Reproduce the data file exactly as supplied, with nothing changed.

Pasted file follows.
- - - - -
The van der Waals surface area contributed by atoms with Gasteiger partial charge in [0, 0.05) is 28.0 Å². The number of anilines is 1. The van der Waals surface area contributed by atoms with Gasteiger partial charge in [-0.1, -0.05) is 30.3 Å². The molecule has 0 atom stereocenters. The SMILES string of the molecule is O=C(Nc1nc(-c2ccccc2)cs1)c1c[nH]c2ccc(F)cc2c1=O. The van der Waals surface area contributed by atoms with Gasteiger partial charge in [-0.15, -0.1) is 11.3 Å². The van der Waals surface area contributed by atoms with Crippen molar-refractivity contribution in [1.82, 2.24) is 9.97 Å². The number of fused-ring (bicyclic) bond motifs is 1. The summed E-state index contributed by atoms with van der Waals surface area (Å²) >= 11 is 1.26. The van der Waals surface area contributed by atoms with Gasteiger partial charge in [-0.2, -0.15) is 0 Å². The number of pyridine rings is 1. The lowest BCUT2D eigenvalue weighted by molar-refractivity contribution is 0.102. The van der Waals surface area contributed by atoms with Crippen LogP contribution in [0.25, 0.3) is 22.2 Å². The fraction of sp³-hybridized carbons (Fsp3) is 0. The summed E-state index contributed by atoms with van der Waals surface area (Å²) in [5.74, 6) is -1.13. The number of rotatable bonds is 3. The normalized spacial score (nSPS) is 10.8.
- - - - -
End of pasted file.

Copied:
The van der Waals surface area contributed by atoms with Gasteiger partial charge in [0, 0.05) is 28.0 Å². The number of anilines is 1. The van der Waals surface area contributed by atoms with Gasteiger partial charge in [-0.1, -0.05) is 30.3 Å². The molecule has 0 atom stereocenters. The SMILES string of the molecule is O=C(Nc1nc(-c2ccccc2)cs1)c1c[nH]c2ccc(F)cc2c1=O. The van der Waals surface area contributed by atoms with Gasteiger partial charge in [-0.15, -0.1) is 11.3 Å². The van der Waals surface area contributed by atoms with Crippen molar-refractivity contribution in [1.82, 2.24) is 9.97 Å². The number of fused-ring (bicyclic) bond motifs is 1. The summed E-state index contributed by atoms with van der Waals surface area (Å²) >= 11 is 1.26. The van der Waals surface area contributed by atoms with Gasteiger partial charge in [-0.2, -0.15) is 0 Å². The number of pyridine rings is 1. The lowest BCUT2D eigenvalue weighted by molar-refractivity contribution is 0.102. The van der Waals surface area contributed by atoms with Crippen LogP contribution in [0.25, 0.3) is 22.2 Å². The fraction of sp³-hybridized carbons (Fsp3) is 0. The summed E-state index contributed by atoms with van der Waals surface area (Å²) in [5.74, 6) is -1.13. The number of rotatable bonds is 3. The normalized spacial score (nSPS) is 10.8.